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Coleson Whitehead’s “Nickel Boy” Wins Pulitzer Prize

Coleson Whitehead’s “Nickel Boy” Wins Pulitzer Prize


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This photo released by Doubleday shows a portrait of the writer Coleson Whitehead, the Pulitzer Prize winner for novels and the author of Nickel Boy. (Madeline Whitehead/Sojitz via The Associated Press)

1 out of 15

This photo released by Doubleday shows a portrait of the writer Coleson Whitehead, the Pulitzer Prize winner for novels and the author of Nickel Boy. (Madeline Whitehead/Sojitz via The Associated Press)

New York (Associated Press)-Colson Whitehead became the rare writer to win the Pulitzer Prize in a row, when his novel “The Nickel Boys” won a novel award on Monday. His novel at the time tells the story of the cruel Florida Reform School in the era of Jim Crow. Three years ago, he won the award for his novel “The Underground Railway” during the Civil War.

Pulitzer judges praised the “Nickel Boy” as “a backup and devastating exploration of abuse” and “ultimately a powerful story of human perseverance, dignity and redemption.” Whitehead, 50, is known for his experimental narrative and immersive experience of American history and folklore. His previous works include “John Henry Days” and “Intuitionist”.

In a statement issued through his publisher Doubleday, Whitehead said that the news of his victory on Monday was “very crazy!”

“Obviously, I feel very honored, and I hope it can raise people’s awareness of the real life model of the novel-Dozier Boys’ School-so that the victims and their stories will not be forgotten,” he said.

William Faulkner and John Updike are among the fiction writers who have won more than one Pulitzer Prize, but not because of the books that followed.

Several works awarded by the art world on Monday explored racial issues in American culture, including the opera “Central Park Five” by music champion Anthony Davis. It tells the story of five black and Latino teenagers who were wrongfully convicted for assaulting a white female jogger in Central Park in 1989. Five adult singers portrayed this group of people as boys and men in Davis’s opera.

The Pulitzer Committee called the opera “a brave opera, marked by strong vocal writing and sensitive arrangement, subtly transforming notorious examples of contemporary injustice into sympathetic and hopeful thing.”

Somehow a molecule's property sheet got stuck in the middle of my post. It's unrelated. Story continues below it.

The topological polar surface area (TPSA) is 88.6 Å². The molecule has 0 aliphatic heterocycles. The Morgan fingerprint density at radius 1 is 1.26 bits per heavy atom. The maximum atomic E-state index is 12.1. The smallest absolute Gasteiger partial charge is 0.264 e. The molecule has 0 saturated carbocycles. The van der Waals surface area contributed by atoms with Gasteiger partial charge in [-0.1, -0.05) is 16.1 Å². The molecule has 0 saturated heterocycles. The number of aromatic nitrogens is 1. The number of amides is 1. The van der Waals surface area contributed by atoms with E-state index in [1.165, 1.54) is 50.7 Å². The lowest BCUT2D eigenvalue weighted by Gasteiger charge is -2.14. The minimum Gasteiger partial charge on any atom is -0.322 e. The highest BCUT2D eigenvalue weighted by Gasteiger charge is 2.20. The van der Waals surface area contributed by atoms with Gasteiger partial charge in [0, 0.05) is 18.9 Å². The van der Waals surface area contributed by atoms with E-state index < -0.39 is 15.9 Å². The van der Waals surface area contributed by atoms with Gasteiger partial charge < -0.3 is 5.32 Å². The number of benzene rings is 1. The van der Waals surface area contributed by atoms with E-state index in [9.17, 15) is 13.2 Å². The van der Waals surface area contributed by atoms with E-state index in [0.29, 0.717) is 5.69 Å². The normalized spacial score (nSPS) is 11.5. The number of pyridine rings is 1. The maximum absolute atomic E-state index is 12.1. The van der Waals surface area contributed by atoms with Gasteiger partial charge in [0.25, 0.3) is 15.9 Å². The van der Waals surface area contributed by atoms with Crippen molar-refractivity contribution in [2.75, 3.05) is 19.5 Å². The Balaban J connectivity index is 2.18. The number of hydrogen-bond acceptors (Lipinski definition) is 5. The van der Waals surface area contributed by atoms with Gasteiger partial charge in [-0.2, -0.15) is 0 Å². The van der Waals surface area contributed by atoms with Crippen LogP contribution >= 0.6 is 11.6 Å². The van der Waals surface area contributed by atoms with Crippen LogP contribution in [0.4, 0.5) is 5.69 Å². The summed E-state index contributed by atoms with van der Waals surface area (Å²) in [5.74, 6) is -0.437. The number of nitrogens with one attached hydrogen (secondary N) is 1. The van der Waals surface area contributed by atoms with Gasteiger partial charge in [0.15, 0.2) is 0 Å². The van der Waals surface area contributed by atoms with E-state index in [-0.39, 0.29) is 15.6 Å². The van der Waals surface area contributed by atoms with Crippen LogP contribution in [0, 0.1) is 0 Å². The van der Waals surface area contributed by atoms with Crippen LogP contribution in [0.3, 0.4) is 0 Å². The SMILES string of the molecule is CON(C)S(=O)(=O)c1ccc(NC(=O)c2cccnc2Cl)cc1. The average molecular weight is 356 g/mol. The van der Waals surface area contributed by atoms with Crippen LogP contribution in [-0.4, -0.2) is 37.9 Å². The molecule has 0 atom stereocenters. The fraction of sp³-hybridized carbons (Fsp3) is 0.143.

Michael Jackson’s “A Strange Loop” (A Strange Loop) is a musical about a man trying to create a musical, and it won an award for the drama. Jackson, who wrote music, stories and lyrics, focused on an overweight and overwhelmed “ball of black chaos,” he tried to navigate multiple worlds—white, black, and gay—and the religious beliefs of his family.

“No one cares about a writer who is working hard to write,” the anxious protagonist Arthur sang.

The Pulitzer Committee called it “a contemplation of universal human fear and insecurity.” The play was released on the playwright’s horizon off Broadway in 2019. Musical plays rarely win Pulitzer Prizes, and only “Next to Normal” and “Hamilton” have won awards since 2010.

“Thanks to everyone who supported me in the process of obtaining such an incredible honor. I’m sure that once I hold my breath and check all these text messages and emails, I will have more to say, but now, Thank you,” Jackson wrote on Twitter.

W. Caleb McDaniel won in history with the “sweet taste of freedom” in which she records how a former enslaved man Henrietta Wood successfully sued a Kentucky law enforcement officer who managed to sell her back to servitude after she was free .

Benjamin Moser’s “Sontag: Her Life and Work” (Sontag: Her Life and Work) tells the story of the late Susan Sontag, which won the Biography Award. There are two winners in the general non-fiction category: Greg Grandin’s “The End of Myth: From the Border to the Border Wall in American Thought” and Amboyer’s “Immortal: Pain, Fragility, Death, Medicine, Art, Time, dreams, data, exhaustion, cancer and care.”

In terms of poetry, Jericho Brown’s “The Tradition” won, which is a meditation on life during mass shootings and police violence. The judges described it as “a superb set of lyrics that combines delicacy with historical urgency to evoke the love of the body vulnerable to hostility and violence.”

Due to the pandemic, the original Pulitzer Awards ceremony scheduled for April 20th was postponed to allow Pulitzer board members more time to evaluate the finalists.

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AP music writer Mesfin Fekadu and entertainment writer Mark Kennedy contributed to this report.

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